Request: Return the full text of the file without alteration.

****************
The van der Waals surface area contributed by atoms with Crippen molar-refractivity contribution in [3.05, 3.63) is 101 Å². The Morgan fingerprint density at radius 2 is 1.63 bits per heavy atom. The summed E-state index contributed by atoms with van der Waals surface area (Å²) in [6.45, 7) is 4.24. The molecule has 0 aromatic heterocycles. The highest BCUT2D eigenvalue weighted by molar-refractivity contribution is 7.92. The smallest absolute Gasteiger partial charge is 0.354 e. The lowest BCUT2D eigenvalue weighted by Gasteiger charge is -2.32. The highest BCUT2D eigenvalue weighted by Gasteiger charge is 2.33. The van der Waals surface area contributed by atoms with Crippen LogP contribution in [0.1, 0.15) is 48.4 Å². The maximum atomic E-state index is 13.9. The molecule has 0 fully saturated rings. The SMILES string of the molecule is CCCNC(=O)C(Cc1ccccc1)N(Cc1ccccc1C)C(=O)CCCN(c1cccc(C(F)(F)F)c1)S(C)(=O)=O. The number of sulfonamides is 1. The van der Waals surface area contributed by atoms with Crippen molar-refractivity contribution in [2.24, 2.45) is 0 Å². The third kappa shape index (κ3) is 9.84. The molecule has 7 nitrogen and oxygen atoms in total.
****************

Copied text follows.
The van der Waals surface area contributed by atoms with Crippen molar-refractivity contribution in [3.05, 3.63) is 101 Å². The Morgan fingerprint density at radius 2 is 1.63 bits per heavy atom. The summed E-state index contributed by atoms with van der Waals surface area (Å²) in [6.45, 7) is 4.24. The molecule has 0 aromatic heterocycles. The highest BCUT2D eigenvalue weighted by molar-refractivity contribution is 7.92. The smallest absolute Gasteiger partial charge is 0.354 e. The lowest BCUT2D eigenvalue weighted by Gasteiger charge is -2.32. The highest BCUT2D eigenvalue weighted by Gasteiger charge is 2.33. The van der Waals surface area contributed by atoms with Crippen LogP contribution in [0.1, 0.15) is 48.4 Å². The maximum atomic E-state index is 13.9. The molecule has 0 fully saturated rings. The SMILES string of the molecule is CCCNC(=O)C(Cc1ccccc1)N(Cc1ccccc1C)C(=O)CCCN(c1cccc(C(F)(F)F)c1)S(C)(=O)=O. The number of sulfonamides is 1. The van der Waals surface area contributed by atoms with Crippen molar-refractivity contribution in [2.24, 2.45) is 0 Å². The third kappa shape index (κ3) is 9.84. The molecule has 7 nitrogen and oxygen atoms in total.